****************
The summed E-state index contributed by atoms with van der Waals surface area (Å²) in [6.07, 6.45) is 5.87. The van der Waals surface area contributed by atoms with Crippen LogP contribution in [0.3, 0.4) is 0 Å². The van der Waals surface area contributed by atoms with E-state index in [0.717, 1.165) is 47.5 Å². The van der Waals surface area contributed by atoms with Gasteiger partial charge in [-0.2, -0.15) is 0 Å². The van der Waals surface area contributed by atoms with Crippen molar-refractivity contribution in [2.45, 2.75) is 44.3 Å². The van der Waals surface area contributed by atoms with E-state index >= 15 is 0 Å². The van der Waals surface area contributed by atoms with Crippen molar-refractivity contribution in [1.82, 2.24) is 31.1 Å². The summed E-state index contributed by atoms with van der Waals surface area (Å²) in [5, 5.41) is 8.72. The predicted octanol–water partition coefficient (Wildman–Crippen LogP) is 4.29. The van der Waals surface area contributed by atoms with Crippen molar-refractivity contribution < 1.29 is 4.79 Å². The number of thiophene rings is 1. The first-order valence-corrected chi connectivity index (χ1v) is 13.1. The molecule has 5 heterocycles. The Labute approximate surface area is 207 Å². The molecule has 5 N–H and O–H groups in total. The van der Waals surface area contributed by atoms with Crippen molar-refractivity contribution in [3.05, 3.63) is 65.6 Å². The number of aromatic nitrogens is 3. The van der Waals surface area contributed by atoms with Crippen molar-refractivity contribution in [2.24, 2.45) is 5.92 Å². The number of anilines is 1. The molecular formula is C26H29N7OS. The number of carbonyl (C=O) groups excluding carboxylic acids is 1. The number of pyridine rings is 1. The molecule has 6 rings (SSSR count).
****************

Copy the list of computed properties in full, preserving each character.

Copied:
The summed E-state index contributed by atoms with van der Waals surface area (Å²) in [6.07, 6.45) is 5.87. The van der Waals surface area contributed by atoms with Crippen LogP contribution in [0.3, 0.4) is 0 Å². The van der Waals surface area contributed by atoms with E-state index in [0.717, 1.165) is 47.5 Å². The van der Waals surface area contributed by atoms with Gasteiger partial charge in [-0.2, -0.15) is 0 Å². The van der Waals surface area contributed by atoms with Crippen molar-refractivity contribution in [2.45, 2.75) is 44.3 Å². The van der Waals surface area contributed by atoms with E-state index >= 15 is 0 Å². The van der Waals surface area contributed by atoms with Crippen molar-refractivity contribution in [1.82, 2.24) is 31.1 Å². The summed E-state index contributed by atoms with van der Waals surface area (Å²) in [5, 5.41) is 8.72. The predicted octanol–water partition coefficient (Wildman–Crippen LogP) is 4.29. The van der Waals surface area contributed by atoms with Crippen molar-refractivity contribution < 1.29 is 4.79 Å². The number of thiophene rings is 1. The first-order valence-corrected chi connectivity index (χ1v) is 13.1. The molecule has 5 heterocycles. The Labute approximate surface area is 207 Å². The molecule has 5 N–H and O–H groups in total. The van der Waals surface area contributed by atoms with Crippen molar-refractivity contribution in [3.05, 3.63) is 65.6 Å². The number of aromatic nitrogens is 3. The van der Waals surface area contributed by atoms with Crippen molar-refractivity contribution in [2.24, 2.45) is 5.92 Å². The number of anilines is 1. The molecular formula is C26H29N7OS. The number of carbonyl (C=O) groups excluding carboxylic acids is 1. The number of pyridine rings is 1. The molecule has 6 rings (SSSR count).